Capital, Coercion, and Crime: Bossism in the Philippines
This book focuses on local bossism, a common political phenomenon where local power brokers achieve monopolistic control over an area's coercive and economic resources. Examples of bossism include Old Corruption in eighteenth-century England, urban political machines in the United States, caciques in Latin America, the Mafia in Southern Italy, and today's gangster politicians in such countries as India, Russia, and Thailand.
For many years, the entrenchment of numerous provincial warlords and political clans has made the Philippines a striking case of local bossism. Yet writings on Filipino political culture and patron-client relations have ignored the role of coercion in shaping electoral competition and social relations. Portrayals of a "weak state" captured by a landed oligarchy have similarly neglected the enduring institutional legacies of American colonial rule and the importance of state resources for the accumulation of wealth and power in the Philippines.
The author, by contrast, argues that the roots of bossism in the Philippines lie in the inauguration of formal democratic institutions at a relatively early stage of capitalist development. Poverty and insecurity leave many voters vulnerable to clientelist, coercive, and financial pressure, and the state's central role in capital accumulation provides the basis for local bosses' economic empires and political machines. These contradictions have encouraged bossism in the Philippines, as well as in other countries.
The book elaborates these arguments through case studies of bosses in two Philippine provinces, Cavite and Cebu. The contrast between single-generation gangster politicians in Cavite and enduring commercial dynasties in Cebu reveals variation in the forms of bossism that reflect variations in the local political economies of the two provinces. Comparisons between bosses over successive historical periods highlight the gradual transformation of bossism through capitalist development. In sum, Capital, Coercion, and Crime provides a comparative historical analysis of bossism, drawing conclusions of great interest not only to scholars of Southeast Asia but to students of comparative politics as well.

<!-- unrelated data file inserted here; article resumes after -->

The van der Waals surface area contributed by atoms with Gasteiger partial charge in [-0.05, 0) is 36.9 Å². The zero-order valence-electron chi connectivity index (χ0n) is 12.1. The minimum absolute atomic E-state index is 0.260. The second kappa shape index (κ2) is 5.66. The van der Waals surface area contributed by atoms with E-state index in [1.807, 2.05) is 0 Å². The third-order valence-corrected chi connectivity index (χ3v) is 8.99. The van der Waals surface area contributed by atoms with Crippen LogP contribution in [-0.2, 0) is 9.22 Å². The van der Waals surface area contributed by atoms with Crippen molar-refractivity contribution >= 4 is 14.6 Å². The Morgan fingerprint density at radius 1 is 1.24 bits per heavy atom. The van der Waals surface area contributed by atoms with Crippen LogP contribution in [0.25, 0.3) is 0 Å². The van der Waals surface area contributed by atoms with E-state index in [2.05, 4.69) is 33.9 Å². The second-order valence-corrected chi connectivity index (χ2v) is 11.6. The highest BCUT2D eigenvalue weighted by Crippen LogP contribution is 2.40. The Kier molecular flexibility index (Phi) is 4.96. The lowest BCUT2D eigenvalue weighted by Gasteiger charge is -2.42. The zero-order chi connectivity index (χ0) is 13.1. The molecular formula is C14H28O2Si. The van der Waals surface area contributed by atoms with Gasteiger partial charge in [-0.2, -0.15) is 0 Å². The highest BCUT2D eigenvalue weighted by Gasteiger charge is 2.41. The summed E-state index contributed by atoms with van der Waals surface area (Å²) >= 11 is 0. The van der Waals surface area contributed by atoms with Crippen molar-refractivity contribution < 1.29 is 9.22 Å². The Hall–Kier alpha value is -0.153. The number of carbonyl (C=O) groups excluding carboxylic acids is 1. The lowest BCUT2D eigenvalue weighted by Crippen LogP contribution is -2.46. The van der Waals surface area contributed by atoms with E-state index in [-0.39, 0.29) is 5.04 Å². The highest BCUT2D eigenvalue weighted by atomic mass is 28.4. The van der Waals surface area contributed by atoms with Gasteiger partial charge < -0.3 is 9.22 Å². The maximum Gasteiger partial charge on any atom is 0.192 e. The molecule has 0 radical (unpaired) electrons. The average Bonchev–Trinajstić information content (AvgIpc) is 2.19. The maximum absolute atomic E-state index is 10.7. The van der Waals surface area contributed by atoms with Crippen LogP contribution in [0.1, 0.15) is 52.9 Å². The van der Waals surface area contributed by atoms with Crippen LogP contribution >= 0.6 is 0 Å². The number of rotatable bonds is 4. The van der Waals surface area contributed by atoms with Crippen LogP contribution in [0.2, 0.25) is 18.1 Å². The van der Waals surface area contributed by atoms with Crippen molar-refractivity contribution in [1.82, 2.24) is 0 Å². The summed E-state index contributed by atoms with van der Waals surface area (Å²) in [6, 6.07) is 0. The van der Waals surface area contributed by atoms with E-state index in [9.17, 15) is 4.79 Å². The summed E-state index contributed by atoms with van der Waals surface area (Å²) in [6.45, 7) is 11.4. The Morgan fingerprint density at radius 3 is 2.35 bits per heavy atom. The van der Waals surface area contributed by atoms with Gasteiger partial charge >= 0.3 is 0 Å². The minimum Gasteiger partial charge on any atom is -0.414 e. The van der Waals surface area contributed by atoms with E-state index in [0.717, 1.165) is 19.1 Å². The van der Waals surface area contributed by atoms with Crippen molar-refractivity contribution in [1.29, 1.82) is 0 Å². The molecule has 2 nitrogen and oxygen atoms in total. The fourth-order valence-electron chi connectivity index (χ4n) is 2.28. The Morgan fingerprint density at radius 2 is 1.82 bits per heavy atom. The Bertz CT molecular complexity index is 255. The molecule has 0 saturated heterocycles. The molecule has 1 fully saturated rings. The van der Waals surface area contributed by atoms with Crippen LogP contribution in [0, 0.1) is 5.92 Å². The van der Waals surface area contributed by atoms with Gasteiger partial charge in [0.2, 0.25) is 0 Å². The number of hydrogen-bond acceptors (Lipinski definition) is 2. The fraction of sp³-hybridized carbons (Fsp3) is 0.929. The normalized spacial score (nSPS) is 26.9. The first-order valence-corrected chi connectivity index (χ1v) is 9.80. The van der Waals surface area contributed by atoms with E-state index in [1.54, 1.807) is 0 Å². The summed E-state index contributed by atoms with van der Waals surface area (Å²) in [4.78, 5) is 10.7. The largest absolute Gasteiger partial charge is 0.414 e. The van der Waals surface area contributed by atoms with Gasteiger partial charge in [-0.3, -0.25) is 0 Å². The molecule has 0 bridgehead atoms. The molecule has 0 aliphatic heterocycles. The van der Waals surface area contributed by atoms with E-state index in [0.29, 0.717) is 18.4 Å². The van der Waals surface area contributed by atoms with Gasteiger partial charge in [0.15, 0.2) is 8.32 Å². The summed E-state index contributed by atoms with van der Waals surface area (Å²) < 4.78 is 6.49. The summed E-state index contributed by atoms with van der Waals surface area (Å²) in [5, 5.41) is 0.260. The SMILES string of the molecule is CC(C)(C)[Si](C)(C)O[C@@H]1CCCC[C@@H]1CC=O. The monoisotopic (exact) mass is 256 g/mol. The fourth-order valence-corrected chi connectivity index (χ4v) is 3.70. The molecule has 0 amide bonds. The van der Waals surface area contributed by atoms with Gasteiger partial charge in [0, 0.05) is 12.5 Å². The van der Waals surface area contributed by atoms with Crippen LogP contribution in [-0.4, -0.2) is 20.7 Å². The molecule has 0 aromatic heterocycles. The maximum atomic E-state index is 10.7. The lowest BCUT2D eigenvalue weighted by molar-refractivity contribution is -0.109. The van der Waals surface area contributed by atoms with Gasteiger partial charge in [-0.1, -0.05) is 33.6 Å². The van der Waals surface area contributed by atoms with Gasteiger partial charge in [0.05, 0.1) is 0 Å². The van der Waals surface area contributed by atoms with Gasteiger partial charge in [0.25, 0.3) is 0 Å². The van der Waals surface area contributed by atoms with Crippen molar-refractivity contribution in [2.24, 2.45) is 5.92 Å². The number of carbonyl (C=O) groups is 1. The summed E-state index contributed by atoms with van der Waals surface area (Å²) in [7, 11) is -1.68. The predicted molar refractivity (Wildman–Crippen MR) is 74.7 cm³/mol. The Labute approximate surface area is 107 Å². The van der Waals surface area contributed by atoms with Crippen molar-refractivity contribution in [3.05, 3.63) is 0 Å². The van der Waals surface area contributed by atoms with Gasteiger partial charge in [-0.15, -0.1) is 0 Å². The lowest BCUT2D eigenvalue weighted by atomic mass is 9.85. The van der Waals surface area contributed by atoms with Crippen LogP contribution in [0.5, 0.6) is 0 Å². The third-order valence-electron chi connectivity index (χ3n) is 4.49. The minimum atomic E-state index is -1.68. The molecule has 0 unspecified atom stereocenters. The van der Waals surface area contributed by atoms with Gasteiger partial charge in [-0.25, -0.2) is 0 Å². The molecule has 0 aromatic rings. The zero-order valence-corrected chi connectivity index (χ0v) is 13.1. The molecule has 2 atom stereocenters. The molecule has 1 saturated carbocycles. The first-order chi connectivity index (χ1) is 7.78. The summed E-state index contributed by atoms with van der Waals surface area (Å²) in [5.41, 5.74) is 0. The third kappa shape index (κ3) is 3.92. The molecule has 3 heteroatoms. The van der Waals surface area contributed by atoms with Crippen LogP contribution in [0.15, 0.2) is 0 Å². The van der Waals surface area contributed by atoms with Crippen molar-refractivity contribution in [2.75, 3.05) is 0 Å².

Bossism and State Formation
The Provincial Warlords
The SmallTown Dynasties of Cebu
The DistrictLevel Dynasties of Cebu
Bossism in Comparative Perspective
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Abines Aguinaldo archipelago bailiwicks Bantayan barangay bossism Bureau capital accumulation Carmona Casal Cavite and Cebu Cavite City Cavite town Cavite's Cebu City Cebu Province Cebu's century Chinese mestizo clan coconut coercive colonial Commission on Elections congressional Constabulary Cuenco Daily Mirror Danao City district Durano dynasties economic electoral elite emergence empire entrenched Escario estates example Filipino fishing franchise hectares illegal industrial Justiniano Justiniano Montano land landholdings landowners longtime Manila Chronicle Manila-based Manuel Marcos Marcos's mayorship mestizo Metro Manila Mojares monopoly Montano moreover municipal municipal mayors muro-ami Nacionalista November Osmefia patron-client patrons pesos Philippine Daily Inquirer Philippines Free Press police political machine politicians postwar President proteges provincial board provincial bosses provincial governor Quezon Ramon real-estate reelection Regional Trial Court Remulla Senate September Sergio Osmena small-town bosses smuggling Spanish sugar Sun-Star Daily tion town mayors urban versus violence Visayas vote-buying voters votes